In the case of Brazil, President Bolsonaro played down the threat posed by the virus, agitating his support base in anti-lockdown protests which morphed into anti-democracy protests. Since the beginning of the pandemic, Bolsonaro has intensified his attacks towards Brazilian institutions and Supreme Court, raising fears for Brazil’s democratic future. Recently, Bolsonaro declared that the immunisation program makes no sense, giving ammunition to anti-vax supporters in the region and around the world. Bolsonaro’s former minister for foreign affairs, Ernesto Araújo, also made disparaging remarks about Chinese influence in the world. In his blog Metapolitica, Araújo stated that the COVID-19 crisis is part of a Chinese conspiracy for world domination. Brazil-China relations soured in early 2021 due to Araújo’s posturing and Bolsonaro’s previous anti-China remarks, causing significant delays for the arrival of Chinese immunisation products in Brazil. In order to patch up the relationship, Bolsonaro reshuffled his cabinet, appointing Carlos Alberto França as the new minister for foreign affairs, softening the administration’s anti-China narrative. Brazil is also currently developing CoronaVac vaccines domestically at the Instituto Butantan in SãoPaulo.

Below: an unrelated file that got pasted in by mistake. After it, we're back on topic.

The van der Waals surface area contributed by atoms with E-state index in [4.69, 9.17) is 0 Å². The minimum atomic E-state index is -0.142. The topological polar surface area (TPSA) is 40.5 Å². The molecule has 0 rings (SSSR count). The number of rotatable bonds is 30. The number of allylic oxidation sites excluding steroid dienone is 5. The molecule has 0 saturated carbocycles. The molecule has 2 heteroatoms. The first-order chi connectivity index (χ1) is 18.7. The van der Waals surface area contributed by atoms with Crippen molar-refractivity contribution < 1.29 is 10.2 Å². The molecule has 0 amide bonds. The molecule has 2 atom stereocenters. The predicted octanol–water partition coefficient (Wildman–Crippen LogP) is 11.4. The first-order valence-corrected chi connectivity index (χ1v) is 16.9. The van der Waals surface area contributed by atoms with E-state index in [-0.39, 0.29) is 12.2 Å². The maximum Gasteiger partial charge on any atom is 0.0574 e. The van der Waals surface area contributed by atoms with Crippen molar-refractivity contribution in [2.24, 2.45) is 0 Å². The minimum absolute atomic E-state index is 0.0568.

Mexico’s response to the pandemic was affected by populist President López Obrador’s critical views of state-led lockdowns, which compromised the country’s ability to control COVID-19 numbers. Obrador’s ineffective response to the pandemic crushed his approval rates last year, and consequently, Obrador softened his anti-lockdown approach. Recently, however, Obrador criticised Europe’s “excessive” anti-COVID-19 measures, deeming them “authoritarian.” His views thus can be an impediment to Mexico’s strategy in the pandemic. In October 2021, Mexico received six million AstraZeneca and 6.5 million Sputnik V vaccines, alongside increasing international pressure for a successful national vaccine rollout. The Mexican government has yet to introduce an inoculation program for children, with minors currently flying to the US to get their vaccines.